Once kids are confident in Korean, say after three years and a homestay, then introduce English. They'll lap it up. The more languages you learn, the more you can learn.

0 ( +3 / -3 )

The "English problem" in Japan has got absolutely nothing to do with teachers, teaching methods, schools, curriculum, number of years studied or anything else already mentioned. It's quite simple: Japanese will never be good at the language because it is fundamentally considered un-Japanese to speak English properly.

-1 ( +1 / -2 )

Just ditch the use of katakana in the teaching of English.

Usually, the Japanese have to learn katakana-English from their te-ki-su-to-bu-kus and then have to unlearn all that stuff later if they want to speak the language properly.

Children who are too young to learn the English alphabet should be taught aurally, using correct pronunciation. After all, that's how they learnt Japanese...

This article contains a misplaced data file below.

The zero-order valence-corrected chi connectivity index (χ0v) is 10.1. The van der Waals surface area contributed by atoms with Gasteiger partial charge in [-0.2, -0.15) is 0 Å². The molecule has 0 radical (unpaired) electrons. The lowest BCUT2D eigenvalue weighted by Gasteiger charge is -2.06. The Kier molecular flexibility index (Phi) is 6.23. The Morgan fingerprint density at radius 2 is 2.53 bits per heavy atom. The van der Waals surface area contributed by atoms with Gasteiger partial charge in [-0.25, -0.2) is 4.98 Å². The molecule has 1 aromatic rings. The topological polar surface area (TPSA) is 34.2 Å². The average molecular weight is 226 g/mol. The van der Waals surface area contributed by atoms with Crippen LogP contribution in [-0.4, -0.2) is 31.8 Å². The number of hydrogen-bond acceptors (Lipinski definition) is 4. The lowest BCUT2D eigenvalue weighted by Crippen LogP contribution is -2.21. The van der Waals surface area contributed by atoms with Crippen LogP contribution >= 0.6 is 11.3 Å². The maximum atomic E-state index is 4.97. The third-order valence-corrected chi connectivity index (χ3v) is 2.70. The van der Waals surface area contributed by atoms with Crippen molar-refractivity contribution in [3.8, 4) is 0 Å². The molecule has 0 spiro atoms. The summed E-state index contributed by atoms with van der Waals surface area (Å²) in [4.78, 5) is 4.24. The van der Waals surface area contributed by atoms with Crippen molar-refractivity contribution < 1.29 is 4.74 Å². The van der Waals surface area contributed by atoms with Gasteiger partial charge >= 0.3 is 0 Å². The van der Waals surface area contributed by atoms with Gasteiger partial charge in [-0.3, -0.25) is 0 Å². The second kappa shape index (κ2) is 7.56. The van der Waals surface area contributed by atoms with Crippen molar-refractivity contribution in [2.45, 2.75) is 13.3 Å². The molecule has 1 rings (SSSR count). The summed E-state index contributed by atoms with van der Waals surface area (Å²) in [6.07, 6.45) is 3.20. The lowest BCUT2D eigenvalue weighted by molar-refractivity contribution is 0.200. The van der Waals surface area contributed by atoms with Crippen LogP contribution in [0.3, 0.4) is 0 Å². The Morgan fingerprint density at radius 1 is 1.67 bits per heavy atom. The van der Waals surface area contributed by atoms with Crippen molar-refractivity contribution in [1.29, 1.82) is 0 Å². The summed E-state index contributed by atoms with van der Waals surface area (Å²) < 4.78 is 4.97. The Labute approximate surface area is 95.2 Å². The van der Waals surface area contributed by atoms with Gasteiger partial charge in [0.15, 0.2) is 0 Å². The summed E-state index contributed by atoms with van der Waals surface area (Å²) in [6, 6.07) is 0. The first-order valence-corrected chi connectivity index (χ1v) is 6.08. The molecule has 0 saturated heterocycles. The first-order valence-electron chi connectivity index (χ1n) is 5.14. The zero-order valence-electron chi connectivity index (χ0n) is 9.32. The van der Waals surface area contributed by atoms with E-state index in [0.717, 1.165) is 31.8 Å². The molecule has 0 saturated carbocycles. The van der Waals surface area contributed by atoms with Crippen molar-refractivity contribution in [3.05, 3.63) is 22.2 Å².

2 ( +2 / -0 )

"Despite being a far wealthier and more developed country, Japan is struggling to teach its students English for use in a competitive global economy."

Actually, it's because Japan is a far wealthier and developed country that Japanese students don't feel the need to learn English. Unlike poorer countries, most employers in the country are Japanese companies and the country is big enough and wealthy enough not to depend mostly on America for its entertainment and movies. So the simple truth of the matter is, even in this globalized economy, the vast majority of Japanese do not "need" to learn English, and neither should they need to. Only a minority of jobs actually require knowledge of English, and when it is required, the people who want to do these jobs will learn proper English.

There is absolutely no need to ensure that all Japanese people speak fluent English. I can't escape the impression that many people want them to do so not for Japan's sake, but for their own. English-speaking tourists or people on visas who are annoyed that they have to learn some Japanese to get by because they can't randomly talk to people in the street in English and have them reply back promptly.